mexican lady sitting with a guitar on her lap

The Makers of Mezcal

Francisca Siza

When you put a drink to your lips, do you think about where it came from, or who made it? The same could be asked of so many things we consume. Food, fabrics, raw materials… and it’s this question which inspired Francisca Siza’s first feature length documentary.

Like many great projects, it started almost by chance. Working with producer Gautier Heins to make promotional videos for a beverage company, they met Yolanda Ruiz, president of Mujeres del Mezcal y Maguey del México, an association that improves the lives of mezcal farmers and distillers. Francisca and Gautier were immediately fascinated by the story: a tale of oppression and brutality, but also dedication, conservation, and hope.

mexican lady inspects a large wooden tub of ingredients © Francisca Siza | Sony α7S III + 28-70mm f/2.8 | 1/100s @ f/2.8, ISO 1600

“We saw that they needed a voice to bring this story to the world,” Francisca says, “and Gautier invited me to direct a documentary on the subject.” What followed was a gruelling, but inspiring 30-day shoot across Mexico, and a project that Francisca says changed her life.

“Right from the start,” she explains, “it was a very endearing project to me. It’s about women's struggle to be recognised for their work, raises issues of ecology and sustainability, and asks fundamental questions about the way we treat people and places on the other end of supply chains all across the world. Do we care enough to change the way we behave and support them?”

“Mezcal,” Francisca continues, “is a drink like tequila. Both are made from Agave plants. But while tequila is made in an industrial fashion, mezcal is often handmade and created in a very traditional, natural way. Many of the farmers and distillers are women, and they strive to keep the old ways of production alive.”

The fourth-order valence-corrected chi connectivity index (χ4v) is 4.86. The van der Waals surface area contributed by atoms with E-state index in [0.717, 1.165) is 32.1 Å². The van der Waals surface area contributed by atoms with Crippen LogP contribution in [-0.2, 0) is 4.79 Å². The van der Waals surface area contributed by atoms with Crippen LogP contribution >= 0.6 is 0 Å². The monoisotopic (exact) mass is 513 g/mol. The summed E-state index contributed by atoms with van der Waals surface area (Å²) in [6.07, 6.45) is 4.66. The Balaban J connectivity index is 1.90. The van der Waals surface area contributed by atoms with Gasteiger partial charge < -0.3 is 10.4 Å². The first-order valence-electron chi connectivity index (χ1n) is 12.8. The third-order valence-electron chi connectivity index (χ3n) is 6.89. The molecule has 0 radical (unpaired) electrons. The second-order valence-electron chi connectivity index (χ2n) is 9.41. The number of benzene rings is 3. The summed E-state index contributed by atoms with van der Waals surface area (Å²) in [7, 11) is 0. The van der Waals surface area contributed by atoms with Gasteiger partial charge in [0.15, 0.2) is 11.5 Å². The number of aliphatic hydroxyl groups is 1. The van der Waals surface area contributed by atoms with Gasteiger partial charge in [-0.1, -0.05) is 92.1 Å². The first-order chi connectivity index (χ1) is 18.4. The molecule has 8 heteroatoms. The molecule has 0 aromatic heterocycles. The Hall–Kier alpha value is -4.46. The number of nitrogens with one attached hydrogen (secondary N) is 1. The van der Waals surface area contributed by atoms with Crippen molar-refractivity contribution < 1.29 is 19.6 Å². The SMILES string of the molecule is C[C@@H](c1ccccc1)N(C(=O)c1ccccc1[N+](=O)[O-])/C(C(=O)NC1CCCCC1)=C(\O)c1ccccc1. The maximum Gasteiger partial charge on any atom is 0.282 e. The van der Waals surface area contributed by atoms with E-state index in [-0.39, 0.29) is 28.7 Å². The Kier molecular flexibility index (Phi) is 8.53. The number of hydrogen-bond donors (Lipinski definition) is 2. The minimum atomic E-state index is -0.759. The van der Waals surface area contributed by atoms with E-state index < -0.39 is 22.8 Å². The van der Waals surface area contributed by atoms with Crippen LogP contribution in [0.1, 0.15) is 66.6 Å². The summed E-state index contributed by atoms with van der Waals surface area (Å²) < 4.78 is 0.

mexican lady sitting on a log weaving strands of reed © Francisca Siza | Sony α7S III + 28-70mm f/2.8 | 1/100s @ f/5.6, ISO 640

But there are some traditions that have needed to be challenged, she explains. “Women were not allowed to be the owners of mezcal brands or factories and so they and their families saw scant reward for their efforts. Over a period of 20 years, this women’s association fought for better conditions and better rights in the sector. They never gave up, and in the end, they were successful, but it was a supreme struggle, and one that saw vice president Luz Maria Saavedra survive two murder attempts.”

Despite not being recognised or rewarded for so long, the mezcal farmers have always battled to keep their traditions of manufacture alive and this includes a healthy respect for the environment, she reveals. It’s a stance that is more important than ever in the face of the drink’s growing popularity and profitability.

mexican lady stirring a pot of mezcal © Francisca Siza | Sony α7S III + 24-70mm f/2.8 | 1/100s @ f/2.8, ISO 640

“There’s a need to be cautious,” she continues, “because there’s a big boom in mezcal. In the last two years its popularity grew 10 times or more in the United States. So the protectors of the traditions are afraid that big companies will come to their lands and intensively farm, without respecting the ecology.”

“That’s what’s happened with tequila,” she continues. “People want to buy cheaper and cheaper supply. Tequila comes from Jalisco state and those lands are dying because of the over exploitation of agave plants. They should take 10, sometimes up to 30 years to grow to their proper size, which is the point where they can be used to make good mezcal. If you do it right, you don’t kill the immature plants just to have more product.”

man cutting agave leaves from a plant © Francisca Siza | Sony α7S III + 28-70mm f/2.8 | 1/100s @ f/6.3, ISO 640